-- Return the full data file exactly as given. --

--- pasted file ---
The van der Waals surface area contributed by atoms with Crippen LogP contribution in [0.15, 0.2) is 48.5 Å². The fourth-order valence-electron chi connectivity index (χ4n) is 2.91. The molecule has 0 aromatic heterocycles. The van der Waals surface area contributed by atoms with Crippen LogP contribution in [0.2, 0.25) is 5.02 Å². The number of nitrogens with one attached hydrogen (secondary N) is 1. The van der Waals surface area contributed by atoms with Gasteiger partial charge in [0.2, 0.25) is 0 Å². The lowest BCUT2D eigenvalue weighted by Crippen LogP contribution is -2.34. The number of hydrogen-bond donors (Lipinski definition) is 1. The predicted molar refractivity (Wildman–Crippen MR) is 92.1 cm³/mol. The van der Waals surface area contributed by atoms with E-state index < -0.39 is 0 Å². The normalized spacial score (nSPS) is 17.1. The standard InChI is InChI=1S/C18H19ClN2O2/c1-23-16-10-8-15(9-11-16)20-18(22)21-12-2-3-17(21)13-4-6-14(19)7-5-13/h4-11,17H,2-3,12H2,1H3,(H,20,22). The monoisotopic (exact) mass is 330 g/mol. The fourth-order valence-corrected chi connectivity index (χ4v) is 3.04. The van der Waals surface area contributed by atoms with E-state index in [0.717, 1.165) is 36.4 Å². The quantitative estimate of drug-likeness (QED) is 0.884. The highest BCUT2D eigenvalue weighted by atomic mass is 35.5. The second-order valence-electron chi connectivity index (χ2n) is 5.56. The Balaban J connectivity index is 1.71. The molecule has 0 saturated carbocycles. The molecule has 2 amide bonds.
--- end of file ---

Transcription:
The van der Waals surface area contributed by atoms with Crippen LogP contribution in [0.15, 0.2) is 48.5 Å². The fourth-order valence-electron chi connectivity index (χ4n) is 2.91. The molecule has 0 aromatic heterocycles. The van der Waals surface area contributed by atoms with Crippen LogP contribution in [0.2, 0.25) is 5.02 Å². The number of nitrogens with one attached hydrogen (secondary N) is 1. The van der Waals surface area contributed by atoms with Gasteiger partial charge in [0.2, 0.25) is 0 Å². The lowest BCUT2D eigenvalue weighted by Crippen LogP contribution is -2.34. The number of hydrogen-bond donors (Lipinski definition) is 1. The predicted molar refractivity (Wildman–Crippen MR) is 92.1 cm³/mol. The van der Waals surface area contributed by atoms with E-state index < -0.39 is 0 Å². The normalized spacial score (nSPS) is 17.1. The standard InChI is InChI=1S/C18H19ClN2O2/c1-23-16-10-8-15(9-11-16)20-18(22)21-12-2-3-17(21)13-4-6-14(19)7-5-13/h4-11,17H,2-3,12H2,1H3,(H,20,22). The monoisotopic (exact) mass is 330 g/mol. The fourth-order valence-corrected chi connectivity index (χ4v) is 3.04. The van der Waals surface area contributed by atoms with E-state index in [0.717, 1.165) is 36.4 Å². The quantitative estimate of drug-likeness (QED) is 0.884. The highest BCUT2D eigenvalue weighted by atomic mass is 35.5. The second-order valence-electron chi connectivity index (χ2n) is 5.56. The Balaban J connectivity index is 1.71. The molecule has 0 saturated carbocycles. The molecule has 2 amide bonds.